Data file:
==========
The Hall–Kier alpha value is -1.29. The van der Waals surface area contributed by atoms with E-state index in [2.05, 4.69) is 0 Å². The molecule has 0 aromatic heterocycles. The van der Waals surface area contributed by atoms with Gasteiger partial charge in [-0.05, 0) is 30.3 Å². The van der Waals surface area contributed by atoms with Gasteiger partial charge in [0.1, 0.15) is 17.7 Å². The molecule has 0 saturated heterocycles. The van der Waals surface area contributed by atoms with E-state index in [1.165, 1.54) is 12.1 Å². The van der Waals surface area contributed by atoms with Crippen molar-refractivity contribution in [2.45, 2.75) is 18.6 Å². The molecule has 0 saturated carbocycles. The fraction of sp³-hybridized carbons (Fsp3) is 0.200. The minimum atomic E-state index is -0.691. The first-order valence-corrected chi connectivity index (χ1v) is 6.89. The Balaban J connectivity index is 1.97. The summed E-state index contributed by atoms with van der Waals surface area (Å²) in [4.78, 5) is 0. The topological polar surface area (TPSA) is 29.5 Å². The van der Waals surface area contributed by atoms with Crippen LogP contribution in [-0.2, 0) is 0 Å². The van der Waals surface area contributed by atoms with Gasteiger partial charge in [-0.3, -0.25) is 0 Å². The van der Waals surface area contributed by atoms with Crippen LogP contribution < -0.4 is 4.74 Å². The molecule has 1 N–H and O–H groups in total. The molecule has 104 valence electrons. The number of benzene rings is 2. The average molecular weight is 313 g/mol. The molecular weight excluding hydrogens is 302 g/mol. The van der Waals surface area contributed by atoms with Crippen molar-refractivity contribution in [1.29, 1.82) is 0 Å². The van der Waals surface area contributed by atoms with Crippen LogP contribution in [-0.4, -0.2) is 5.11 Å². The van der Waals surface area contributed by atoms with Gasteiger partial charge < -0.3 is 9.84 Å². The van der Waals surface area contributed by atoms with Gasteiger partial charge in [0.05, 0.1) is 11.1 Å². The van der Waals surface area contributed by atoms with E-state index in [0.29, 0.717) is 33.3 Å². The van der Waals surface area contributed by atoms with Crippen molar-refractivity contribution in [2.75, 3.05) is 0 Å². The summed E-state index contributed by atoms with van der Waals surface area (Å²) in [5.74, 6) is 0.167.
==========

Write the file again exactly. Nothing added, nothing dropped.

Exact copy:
The Hall–Kier alpha value is -1.29. The van der Waals surface area contributed by atoms with E-state index in [2.05, 4.69) is 0 Å². The molecule has 0 aromatic heterocycles. The van der Waals surface area contributed by atoms with Gasteiger partial charge in [-0.05, 0) is 30.3 Å². The van der Waals surface area contributed by atoms with Gasteiger partial charge in [0.1, 0.15) is 17.7 Å². The molecule has 0 saturated heterocycles. The van der Waals surface area contributed by atoms with E-state index in [1.165, 1.54) is 12.1 Å². The van der Waals surface area contributed by atoms with Crippen molar-refractivity contribution in [2.45, 2.75) is 18.6 Å². The molecule has 0 saturated carbocycles. The fraction of sp³-hybridized carbons (Fsp3) is 0.200. The minimum atomic E-state index is -0.691. The first-order valence-corrected chi connectivity index (χ1v) is 6.89. The Balaban J connectivity index is 1.97. The summed E-state index contributed by atoms with van der Waals surface area (Å²) in [4.78, 5) is 0. The topological polar surface area (TPSA) is 29.5 Å². The van der Waals surface area contributed by atoms with Crippen LogP contribution in [-0.2, 0) is 0 Å². The van der Waals surface area contributed by atoms with Gasteiger partial charge in [-0.3, -0.25) is 0 Å². The van der Waals surface area contributed by atoms with Crippen LogP contribution < -0.4 is 4.74 Å². The molecule has 1 N–H and O–H groups in total. The molecule has 104 valence electrons. The number of benzene rings is 2. The average molecular weight is 313 g/mol. The molecular weight excluding hydrogens is 302 g/mol. The van der Waals surface area contributed by atoms with Crippen molar-refractivity contribution in [1.29, 1.82) is 0 Å². The van der Waals surface area contributed by atoms with Crippen LogP contribution in [-0.4, -0.2) is 5.11 Å². The van der Waals surface area contributed by atoms with Gasteiger partial charge < -0.3 is 9.84 Å². The van der Waals surface area contributed by atoms with Gasteiger partial charge in [0.05, 0.1) is 11.1 Å². The van der Waals surface area contributed by atoms with E-state index in [0.29, 0.717) is 33.3 Å². The van der Waals surface area contributed by atoms with Crippen molar-refractivity contribution in [2.75, 3.05) is 0 Å². The summed E-state index contributed by atoms with van der Waals surface area (Å²) in [5.74, 6) is 0.167.